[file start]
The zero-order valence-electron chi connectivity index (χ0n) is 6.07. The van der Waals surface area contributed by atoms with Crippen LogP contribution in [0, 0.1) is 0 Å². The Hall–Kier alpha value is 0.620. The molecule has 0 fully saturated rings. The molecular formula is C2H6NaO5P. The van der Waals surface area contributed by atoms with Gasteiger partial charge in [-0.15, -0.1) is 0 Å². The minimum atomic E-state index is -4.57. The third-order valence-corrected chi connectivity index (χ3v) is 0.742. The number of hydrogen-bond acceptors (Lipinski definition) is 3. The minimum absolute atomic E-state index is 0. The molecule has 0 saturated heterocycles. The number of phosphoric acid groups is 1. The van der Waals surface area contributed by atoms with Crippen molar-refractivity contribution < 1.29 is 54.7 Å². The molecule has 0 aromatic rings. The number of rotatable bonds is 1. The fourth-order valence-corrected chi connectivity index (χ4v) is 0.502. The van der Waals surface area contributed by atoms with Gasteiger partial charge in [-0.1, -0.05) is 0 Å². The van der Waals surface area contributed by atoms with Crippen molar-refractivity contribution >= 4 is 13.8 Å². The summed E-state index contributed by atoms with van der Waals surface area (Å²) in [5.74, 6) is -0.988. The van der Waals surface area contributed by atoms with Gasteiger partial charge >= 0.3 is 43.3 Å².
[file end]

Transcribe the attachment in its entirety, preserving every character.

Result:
The zero-order valence-electron chi connectivity index (χ0n) is 6.07. The van der Waals surface area contributed by atoms with Crippen LogP contribution in [0, 0.1) is 0 Å². The Hall–Kier alpha value is 0.620. The molecule has 0 fully saturated rings. The molecular formula is C2H6NaO5P. The van der Waals surface area contributed by atoms with Gasteiger partial charge in [-0.15, -0.1) is 0 Å². The minimum atomic E-state index is -4.57. The third-order valence-corrected chi connectivity index (χ3v) is 0.742. The number of hydrogen-bond acceptors (Lipinski definition) is 3. The minimum absolute atomic E-state index is 0. The molecule has 0 saturated heterocycles. The number of phosphoric acid groups is 1. The van der Waals surface area contributed by atoms with Crippen molar-refractivity contribution < 1.29 is 54.7 Å². The molecule has 0 aromatic rings. The number of rotatable bonds is 1. The fourth-order valence-corrected chi connectivity index (χ4v) is 0.502. The van der Waals surface area contributed by atoms with Gasteiger partial charge in [-0.1, -0.05) is 0 Å². The van der Waals surface area contributed by atoms with Crippen molar-refractivity contribution >= 4 is 13.8 Å². The summed E-state index contributed by atoms with van der Waals surface area (Å²) in [5.74, 6) is -0.988. The van der Waals surface area contributed by atoms with Gasteiger partial charge >= 0.3 is 43.3 Å².